Mailbag/Discussion

Snipped from a letter from a reader expressing concern about advocates who proclaim they unequivocally believe in no kill but when faced with challenging animals, consider killing a reasonable option.  These people often employ many of the same excuses they have previously condemned pet killing facilities for using themselves, in an attempt to justify the unjustifiable:

If he/she who has been so loud gives up so easily, really, how many actually believe? How many will really do anything not to kill when the chips are down, when it affects them personally?

What are your thoughts?  How many no kill advocates truly believe that every shelter dog and cat has a right to live, even when it’s inconvenient or presents personal hardship?  Do any of us know ourselves well enough to answer the question or must we wait until we are actually tested to see where we stand?  Do excuses such as “Our situation is unique” apply differently to shelters vs. individual advocates when it comes to killing pets?

There is a saying that a group is only as strong as its weakest link.  What is the no kill movement’s weakest link?

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41 Comments

  1. carlapage54

     /  April 27, 2013

    well,i certainly believe in nokill,i adopted my yogi boy from the st.james missouri humane society which is 100% nokill,they have a 100%adoption rate.they subsist on public donations and corporate donations.right now they are down to about two dogs and just a handful of cats.which means they have room to take in other animals.the catch to that is the animals must be healthy and up to date on vaccines and get along with other animals in the shelter.all animals are temperment tested to see if they get along with other animals.i highly recommend the st.james missouri humane society,they are not associated with the humane society that we all know.they are independently owned by a family.

    Reply
    • Rescue Meows

       /  April 27, 2013

      But what is their definition of “healthy”? Are diabetic, senior, seizure, etc. dogs considered “healthy”? What if they are afraid of other dogs? Not taking those animals IN is one thing, but killing them if they don’t fit those very very narrow requirements…that is NOT No Kill. There is a humane society here like that. Animals they deem adoptable go into the program, and ones that don’t are killed. They don’t claim to be No Kill and they are not.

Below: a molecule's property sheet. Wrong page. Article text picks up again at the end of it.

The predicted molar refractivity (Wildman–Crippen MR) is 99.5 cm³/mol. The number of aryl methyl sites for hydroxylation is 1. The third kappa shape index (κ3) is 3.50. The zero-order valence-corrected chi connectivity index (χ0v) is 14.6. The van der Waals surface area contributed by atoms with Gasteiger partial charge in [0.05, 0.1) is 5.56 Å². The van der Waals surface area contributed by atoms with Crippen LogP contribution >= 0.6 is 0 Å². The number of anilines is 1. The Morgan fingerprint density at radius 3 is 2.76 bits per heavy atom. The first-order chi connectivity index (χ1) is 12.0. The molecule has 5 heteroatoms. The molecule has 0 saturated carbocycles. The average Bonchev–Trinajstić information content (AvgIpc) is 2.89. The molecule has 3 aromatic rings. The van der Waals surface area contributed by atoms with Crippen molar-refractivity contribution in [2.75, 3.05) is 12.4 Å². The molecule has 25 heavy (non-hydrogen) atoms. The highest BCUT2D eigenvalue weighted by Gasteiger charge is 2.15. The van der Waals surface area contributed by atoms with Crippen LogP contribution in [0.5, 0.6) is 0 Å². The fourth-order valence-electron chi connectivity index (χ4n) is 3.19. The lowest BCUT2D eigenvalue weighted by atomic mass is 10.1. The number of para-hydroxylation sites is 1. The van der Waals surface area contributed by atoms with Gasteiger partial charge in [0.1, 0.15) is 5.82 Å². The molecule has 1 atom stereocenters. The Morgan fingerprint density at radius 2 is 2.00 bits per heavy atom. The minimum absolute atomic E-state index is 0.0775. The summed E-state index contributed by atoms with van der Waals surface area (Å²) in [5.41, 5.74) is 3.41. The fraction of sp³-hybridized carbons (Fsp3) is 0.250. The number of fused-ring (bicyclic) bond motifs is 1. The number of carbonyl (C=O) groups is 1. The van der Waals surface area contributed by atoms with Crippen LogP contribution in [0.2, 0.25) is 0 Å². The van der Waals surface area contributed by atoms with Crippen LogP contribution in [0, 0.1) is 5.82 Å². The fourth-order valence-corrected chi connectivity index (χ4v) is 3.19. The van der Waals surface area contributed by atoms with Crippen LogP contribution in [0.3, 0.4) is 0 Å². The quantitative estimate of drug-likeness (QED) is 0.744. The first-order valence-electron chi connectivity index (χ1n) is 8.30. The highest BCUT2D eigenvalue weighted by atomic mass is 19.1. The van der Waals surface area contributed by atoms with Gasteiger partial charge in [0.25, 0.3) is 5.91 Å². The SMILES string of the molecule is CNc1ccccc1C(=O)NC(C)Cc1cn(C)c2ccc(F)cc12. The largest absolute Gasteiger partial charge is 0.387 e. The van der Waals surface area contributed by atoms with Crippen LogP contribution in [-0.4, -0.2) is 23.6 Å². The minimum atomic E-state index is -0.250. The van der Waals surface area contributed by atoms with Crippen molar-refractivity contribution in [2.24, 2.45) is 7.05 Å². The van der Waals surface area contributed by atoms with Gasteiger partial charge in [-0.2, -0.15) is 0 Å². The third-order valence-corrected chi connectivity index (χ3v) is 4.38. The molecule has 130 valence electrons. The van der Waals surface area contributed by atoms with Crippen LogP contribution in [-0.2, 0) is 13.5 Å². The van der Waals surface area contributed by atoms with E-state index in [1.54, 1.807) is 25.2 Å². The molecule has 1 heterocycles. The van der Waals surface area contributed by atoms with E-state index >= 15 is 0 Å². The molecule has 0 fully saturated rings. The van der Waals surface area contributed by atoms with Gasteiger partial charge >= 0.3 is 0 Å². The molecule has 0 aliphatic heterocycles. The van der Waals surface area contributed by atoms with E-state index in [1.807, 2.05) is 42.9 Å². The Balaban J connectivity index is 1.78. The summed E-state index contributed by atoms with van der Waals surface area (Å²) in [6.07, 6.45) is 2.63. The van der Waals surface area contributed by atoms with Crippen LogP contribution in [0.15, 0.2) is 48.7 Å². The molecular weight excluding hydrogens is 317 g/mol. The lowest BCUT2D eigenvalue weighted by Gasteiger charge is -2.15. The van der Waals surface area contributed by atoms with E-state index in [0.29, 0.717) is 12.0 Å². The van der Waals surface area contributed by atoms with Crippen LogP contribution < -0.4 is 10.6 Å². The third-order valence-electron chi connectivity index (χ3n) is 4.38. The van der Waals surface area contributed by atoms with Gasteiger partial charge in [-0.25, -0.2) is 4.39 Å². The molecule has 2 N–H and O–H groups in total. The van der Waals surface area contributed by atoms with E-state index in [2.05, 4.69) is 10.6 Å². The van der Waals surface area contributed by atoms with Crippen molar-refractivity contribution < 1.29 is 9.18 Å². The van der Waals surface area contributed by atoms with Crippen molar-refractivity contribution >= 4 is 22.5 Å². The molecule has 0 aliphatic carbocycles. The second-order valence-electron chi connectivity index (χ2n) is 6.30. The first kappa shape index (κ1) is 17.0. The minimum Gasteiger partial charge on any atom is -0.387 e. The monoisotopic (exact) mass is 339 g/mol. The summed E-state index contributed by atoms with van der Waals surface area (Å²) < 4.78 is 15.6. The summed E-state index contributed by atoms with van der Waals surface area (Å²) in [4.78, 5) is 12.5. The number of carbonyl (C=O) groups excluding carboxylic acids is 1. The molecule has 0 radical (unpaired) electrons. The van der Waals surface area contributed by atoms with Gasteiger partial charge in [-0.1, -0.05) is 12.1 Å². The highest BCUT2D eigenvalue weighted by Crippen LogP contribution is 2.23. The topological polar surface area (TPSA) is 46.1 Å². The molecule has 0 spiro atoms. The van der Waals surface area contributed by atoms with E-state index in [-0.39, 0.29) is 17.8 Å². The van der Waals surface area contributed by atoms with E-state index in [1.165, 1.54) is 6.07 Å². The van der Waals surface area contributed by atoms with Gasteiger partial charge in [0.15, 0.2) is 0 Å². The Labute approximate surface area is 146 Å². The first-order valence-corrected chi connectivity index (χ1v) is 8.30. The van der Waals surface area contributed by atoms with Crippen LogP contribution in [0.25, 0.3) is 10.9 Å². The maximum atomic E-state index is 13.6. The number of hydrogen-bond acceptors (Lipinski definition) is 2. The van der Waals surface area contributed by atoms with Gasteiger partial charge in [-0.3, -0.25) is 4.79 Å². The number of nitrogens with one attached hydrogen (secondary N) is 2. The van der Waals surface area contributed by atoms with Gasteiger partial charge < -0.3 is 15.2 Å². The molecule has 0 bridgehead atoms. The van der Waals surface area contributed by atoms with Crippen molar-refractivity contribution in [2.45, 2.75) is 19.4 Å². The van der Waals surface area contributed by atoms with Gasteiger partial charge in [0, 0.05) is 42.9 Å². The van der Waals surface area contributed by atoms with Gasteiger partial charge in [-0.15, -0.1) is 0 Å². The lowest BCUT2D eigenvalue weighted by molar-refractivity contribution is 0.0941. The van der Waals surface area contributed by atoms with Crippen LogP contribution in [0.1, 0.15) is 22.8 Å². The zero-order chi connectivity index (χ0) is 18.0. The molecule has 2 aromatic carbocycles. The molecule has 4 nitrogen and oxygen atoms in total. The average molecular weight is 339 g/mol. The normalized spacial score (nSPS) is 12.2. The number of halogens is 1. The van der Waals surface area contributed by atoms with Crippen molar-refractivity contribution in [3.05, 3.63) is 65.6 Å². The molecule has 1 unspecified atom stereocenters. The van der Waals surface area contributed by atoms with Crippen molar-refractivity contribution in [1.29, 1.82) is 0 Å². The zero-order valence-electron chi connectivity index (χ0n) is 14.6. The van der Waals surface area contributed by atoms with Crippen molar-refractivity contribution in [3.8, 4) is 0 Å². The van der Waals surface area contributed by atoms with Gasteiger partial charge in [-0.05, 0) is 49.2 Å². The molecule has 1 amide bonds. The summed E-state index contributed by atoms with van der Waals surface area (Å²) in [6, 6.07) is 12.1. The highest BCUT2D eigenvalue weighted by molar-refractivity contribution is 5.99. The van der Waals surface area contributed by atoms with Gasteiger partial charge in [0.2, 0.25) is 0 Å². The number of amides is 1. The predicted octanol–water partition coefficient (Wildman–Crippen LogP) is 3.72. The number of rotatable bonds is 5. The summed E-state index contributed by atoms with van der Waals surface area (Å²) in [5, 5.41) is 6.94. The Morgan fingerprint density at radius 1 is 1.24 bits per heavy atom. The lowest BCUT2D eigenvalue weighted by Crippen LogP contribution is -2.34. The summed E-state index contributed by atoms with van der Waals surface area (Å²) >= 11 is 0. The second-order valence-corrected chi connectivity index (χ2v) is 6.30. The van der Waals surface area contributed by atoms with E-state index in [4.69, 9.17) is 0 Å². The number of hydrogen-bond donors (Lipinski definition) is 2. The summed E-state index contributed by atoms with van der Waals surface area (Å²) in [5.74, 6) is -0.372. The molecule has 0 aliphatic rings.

And that is what this blog question is asking. How do you feel about people stating it is “ok” to kill animals that are harder to adopt out or care for?

      Reply
    • Carla, that’s not No Kill. That’s limited admission. It definitely has its place in saving animals and getting them good homes, but it’s not No Kill. No Kill means taking the hard cases, too, and euthanising when it IS the right medical choice for the animal–an end to irredeemable suffering–as well as treating the treatable.

      I have two dogs right now, who would have been killed in most “shelters” outside the northeast, and even some here, and yet all one needed was the right environment and some socialization and behavioral modification, and the other just needed some vet care and the recognition that a blind dog can do fine in a house without toddlers (because toddlers aren’t yet advanced enough to avoid behavior that will stress a blind dog.)

      Reply
      • carlapage54

         /  April 27, 2013

        the st.james missouri animal shelter has never ever killed an animal.they are just selective as to what animals come through their doors,they will take an occasional stray off the streets that the st.james police pickup.st.james missouri does not have it,s own animal control.so the st.james humane society will take strays but keep them quarantined from the other dogs. they then are vaccinated tempermemt tested to see if they are adoptable.i highly recommend the st.james humane society,i,ve gotten to know dani the owner of the shelter.they even have a facebook page.